On both occasions that the KGB arrested the Yiddish writer and poet Naftali Herts Kon, it burned his writings. When Kon escaped from the Soviet Union to Poland in 1959, he thought everything would be different — but it wasn’t. When the Polish Communists arrested Kon in 1960, they simply confiscated his writings and refused to give them back. Once more, Kon had lost hundreds of pages of poems and letters.
Even after prosecutors dropped the trumped-up charges against Kon, a Polish court twice refused to return his works. Kon immigrated to Israel in 1965, bereft. “I remember him despairing over it,” Kon’s daughter, Ina Lancman, 71, told the Forward recently. “He left Poland without ever hoping to get [his papers] back.”
Today, Kon’s papers are once again with his family. After a decade of persistent questioning of Polish authorities and a two-year battle through the Polish courts, they sit in 15 manila folders atop a dining table in Lancman’s apartment in Queens. For the family, Lancman said, “it’s a little bit of belated justice.”
Tomasz Koncewicz, the Polish lawyer who represented Lancman in the fight for her father’s papers, believes his victory may provide hope for other Jewish families and institutions that have fought years-long campaigns for the return of their collections from Poland.
Koncewicz, a law professor at Gdansk University, said that although Lancman’s case was unique, other families could use his arguments as a starting point for building a strategy in their own restitution case. “It might have huge ramifications,” he said.
Wesley Fisher, a director of research at the Conference on Jewish Material Claims Against Germany, said that Lancman’s victory is a coup in Poland where belongings usually return only “with tremendous difficulty and at great expense.”
Lancman has short, white hair and the air of someone who does not give in easily. She said that as a child in the “brainwashed” atmosphere of the Soviet Union, she chafed at authority. “Maybe it was my father’s genes,” she said, “because he was always very defiant against the predominant way of doing things.”
Lancman was born in Kazakhstan during World War II. After the war ended, her parents returned to their home in Chernivtsi, a historic town framed by the Carpathian Mountains in what is now Western Ukraine. When she was 7 years old, her father was arrested as part of a crackdown on the Jewish Anti-Fascist Committee, a wartime organization that Stalin grew to distrust during the late 1940s.
Kon was no stranger to imprisonment. Born in 1910, he spent his youth in several Eastern European towns and cities. He was arrested once in Chernivtsi, which at that time was a part of Romania, for his political views, and twice in Warsaw for leftist activities.
It was during his time in Poland that Kon established himself as a prominent member of a group of Yiddish writers, publishing poems and essays in Bundist and Communist newspapers.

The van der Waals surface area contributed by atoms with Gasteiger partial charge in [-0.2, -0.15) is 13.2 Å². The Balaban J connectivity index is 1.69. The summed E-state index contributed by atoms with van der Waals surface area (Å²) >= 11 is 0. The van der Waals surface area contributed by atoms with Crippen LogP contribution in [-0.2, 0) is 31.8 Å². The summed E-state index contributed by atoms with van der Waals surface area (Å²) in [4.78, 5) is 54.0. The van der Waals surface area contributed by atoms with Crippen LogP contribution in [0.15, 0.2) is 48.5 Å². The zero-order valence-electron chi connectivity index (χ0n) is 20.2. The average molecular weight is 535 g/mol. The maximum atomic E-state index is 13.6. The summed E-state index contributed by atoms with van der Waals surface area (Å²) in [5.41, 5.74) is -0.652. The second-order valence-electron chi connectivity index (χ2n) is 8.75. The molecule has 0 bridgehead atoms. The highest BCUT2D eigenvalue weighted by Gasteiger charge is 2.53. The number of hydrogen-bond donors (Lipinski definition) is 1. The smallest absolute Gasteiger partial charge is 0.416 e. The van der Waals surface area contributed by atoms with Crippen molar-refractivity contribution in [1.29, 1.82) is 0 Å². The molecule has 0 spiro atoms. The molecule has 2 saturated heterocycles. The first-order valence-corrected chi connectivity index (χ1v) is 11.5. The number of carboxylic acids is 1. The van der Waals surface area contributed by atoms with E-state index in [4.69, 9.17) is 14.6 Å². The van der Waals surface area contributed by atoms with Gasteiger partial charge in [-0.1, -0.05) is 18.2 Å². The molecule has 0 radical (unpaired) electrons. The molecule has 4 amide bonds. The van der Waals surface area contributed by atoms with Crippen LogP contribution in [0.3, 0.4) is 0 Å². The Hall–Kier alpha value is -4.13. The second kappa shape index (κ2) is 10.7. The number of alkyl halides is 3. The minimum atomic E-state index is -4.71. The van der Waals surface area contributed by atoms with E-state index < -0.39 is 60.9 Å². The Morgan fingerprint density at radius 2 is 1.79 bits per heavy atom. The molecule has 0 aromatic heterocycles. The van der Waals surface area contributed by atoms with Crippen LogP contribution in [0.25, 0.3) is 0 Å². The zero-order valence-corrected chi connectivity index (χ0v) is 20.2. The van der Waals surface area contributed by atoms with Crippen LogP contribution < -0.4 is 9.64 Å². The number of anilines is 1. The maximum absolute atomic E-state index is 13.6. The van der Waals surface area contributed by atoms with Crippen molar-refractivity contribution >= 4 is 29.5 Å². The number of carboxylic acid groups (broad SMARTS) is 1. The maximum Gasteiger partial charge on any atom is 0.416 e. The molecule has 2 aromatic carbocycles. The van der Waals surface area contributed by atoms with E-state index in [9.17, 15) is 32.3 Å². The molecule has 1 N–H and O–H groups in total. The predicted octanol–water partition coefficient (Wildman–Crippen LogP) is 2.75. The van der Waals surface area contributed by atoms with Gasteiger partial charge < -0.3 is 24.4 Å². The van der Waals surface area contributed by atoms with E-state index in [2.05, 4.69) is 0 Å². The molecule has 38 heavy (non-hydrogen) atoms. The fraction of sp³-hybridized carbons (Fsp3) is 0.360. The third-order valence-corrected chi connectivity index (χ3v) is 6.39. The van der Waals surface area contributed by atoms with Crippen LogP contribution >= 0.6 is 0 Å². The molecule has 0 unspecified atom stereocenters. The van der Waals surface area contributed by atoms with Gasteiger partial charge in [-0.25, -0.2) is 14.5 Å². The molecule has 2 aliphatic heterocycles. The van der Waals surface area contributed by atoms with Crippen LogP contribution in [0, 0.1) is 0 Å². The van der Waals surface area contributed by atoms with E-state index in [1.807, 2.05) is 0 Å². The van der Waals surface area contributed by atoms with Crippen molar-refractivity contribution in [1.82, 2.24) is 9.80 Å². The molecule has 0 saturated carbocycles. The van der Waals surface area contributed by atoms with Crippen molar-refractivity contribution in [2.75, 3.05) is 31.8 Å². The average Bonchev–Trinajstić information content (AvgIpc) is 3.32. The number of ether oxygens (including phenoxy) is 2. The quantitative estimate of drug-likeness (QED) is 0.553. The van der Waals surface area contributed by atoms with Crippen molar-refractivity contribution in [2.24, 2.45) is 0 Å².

During his second prison stint in Poland, he was offered a choice: deportation to Romania, or transfer to the Soviet Union as part of a prisoner exchange.
Kon chose the Soviet Union, believing that a great life awaited him there. He arrived in 1932, full of hope. But he quickly became disillusioned with Stalinism. In 1938 he was arrested and sent to a Siberian labor camp, where his sentence was cut short, in 1941, by the outbreak of war between the Nazis and the Soviets.
Kon’s next arrest, in 1948, was more serious than anything that had come previously. He was sentenced to death, later commuted to 25 years of hard labor, for alleged anti-Soviet writings about the Holocaust in the Jewish Anti-Fascist Committee newspaper Eynikayt. Lancman said that when her father returned from Siberia in 1956, as a result of Khrushchev’s thaw, she almost didn’t recognize him. “He was… severely depressed,” Lancman said. “He wanted to write, and he couldn’t…. He had, of course, nightmares, and he had a feeling that he’s constantly being watched and followed and that he would be arrested again, anytime, any moment.”
The family was allowed to leave the Soviet Union in 1959, thanks to Kon’s wife, Liza, who applied to be repatriated to her native Poland. In Warsaw, Kon found a new Yiddish literary circle and began writing again. “He became himself, full of energy, ideas,” Lancman said. “And he began to work feverishly to make up for lost time.”
During his time in Soviet labor camps, Kon met a kaleidoscope of victims of Soviet repression: academics, party functionaries, everyday people and hardened criminals. Deprived of paper and a pen, he wrote poems by covering a piece of glass with powder used for toothpaste. Kon mixed the paste with water and spread it over the glass, creating a surface that he could write on with his finger. He memorized the poems before wiping the glass clean.
Now, in Poland, he was free to write down those poems permanently for the first time. “He learned a lot of secrets behind Stalin’s crimes,” Lancman said. “And he felt in Poland he can finally start recording it.”